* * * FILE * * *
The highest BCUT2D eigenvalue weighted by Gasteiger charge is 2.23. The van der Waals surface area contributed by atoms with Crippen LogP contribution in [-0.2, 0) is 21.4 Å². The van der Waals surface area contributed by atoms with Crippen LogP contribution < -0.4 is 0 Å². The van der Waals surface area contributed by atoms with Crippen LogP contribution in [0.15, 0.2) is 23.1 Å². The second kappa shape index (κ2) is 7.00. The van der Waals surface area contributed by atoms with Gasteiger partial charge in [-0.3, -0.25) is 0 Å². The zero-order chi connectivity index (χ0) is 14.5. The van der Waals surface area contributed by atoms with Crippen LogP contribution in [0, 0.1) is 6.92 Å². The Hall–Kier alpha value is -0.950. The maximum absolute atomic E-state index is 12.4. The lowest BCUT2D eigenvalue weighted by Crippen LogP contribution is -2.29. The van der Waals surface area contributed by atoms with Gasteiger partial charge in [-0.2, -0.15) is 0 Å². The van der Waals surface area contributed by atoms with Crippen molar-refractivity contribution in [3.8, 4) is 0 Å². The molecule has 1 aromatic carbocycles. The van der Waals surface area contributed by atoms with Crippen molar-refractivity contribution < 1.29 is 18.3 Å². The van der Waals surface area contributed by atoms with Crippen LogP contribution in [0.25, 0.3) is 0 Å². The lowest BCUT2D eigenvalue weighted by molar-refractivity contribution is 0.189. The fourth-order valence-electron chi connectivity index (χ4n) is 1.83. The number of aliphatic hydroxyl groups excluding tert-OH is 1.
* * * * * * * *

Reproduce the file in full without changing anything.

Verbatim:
The highest BCUT2D eigenvalue weighted by Gasteiger charge is 2.23. The van der Waals surface area contributed by atoms with Crippen LogP contribution in [-0.2, 0) is 21.4 Å². The van der Waals surface area contributed by atoms with Crippen LogP contribution < -0.4 is 0 Å². The van der Waals surface area contributed by atoms with Crippen LogP contribution in [0.15, 0.2) is 23.1 Å². The second kappa shape index (κ2) is 7.00. The van der Waals surface area contributed by atoms with Gasteiger partial charge in [-0.3, -0.25) is 0 Å². The zero-order chi connectivity index (χ0) is 14.5. The van der Waals surface area contributed by atoms with Crippen LogP contribution in [0, 0.1) is 6.92 Å². The Hall–Kier alpha value is -0.950. The maximum absolute atomic E-state index is 12.4. The lowest BCUT2D eigenvalue weighted by Crippen LogP contribution is -2.29. The van der Waals surface area contributed by atoms with Gasteiger partial charge in [-0.2, -0.15) is 0 Å². The van der Waals surface area contributed by atoms with Crippen molar-refractivity contribution in [3.8, 4) is 0 Å². The molecule has 1 aromatic carbocycles. The van der Waals surface area contributed by atoms with Crippen molar-refractivity contribution < 1.29 is 18.3 Å². The van der Waals surface area contributed by atoms with Crippen LogP contribution in [0.25, 0.3) is 0 Å². The lowest BCUT2D eigenvalue weighted by molar-refractivity contribution is 0.189. The fourth-order valence-electron chi connectivity index (χ4n) is 1.83. The number of aliphatic hydroxyl groups excluding tert-OH is 1.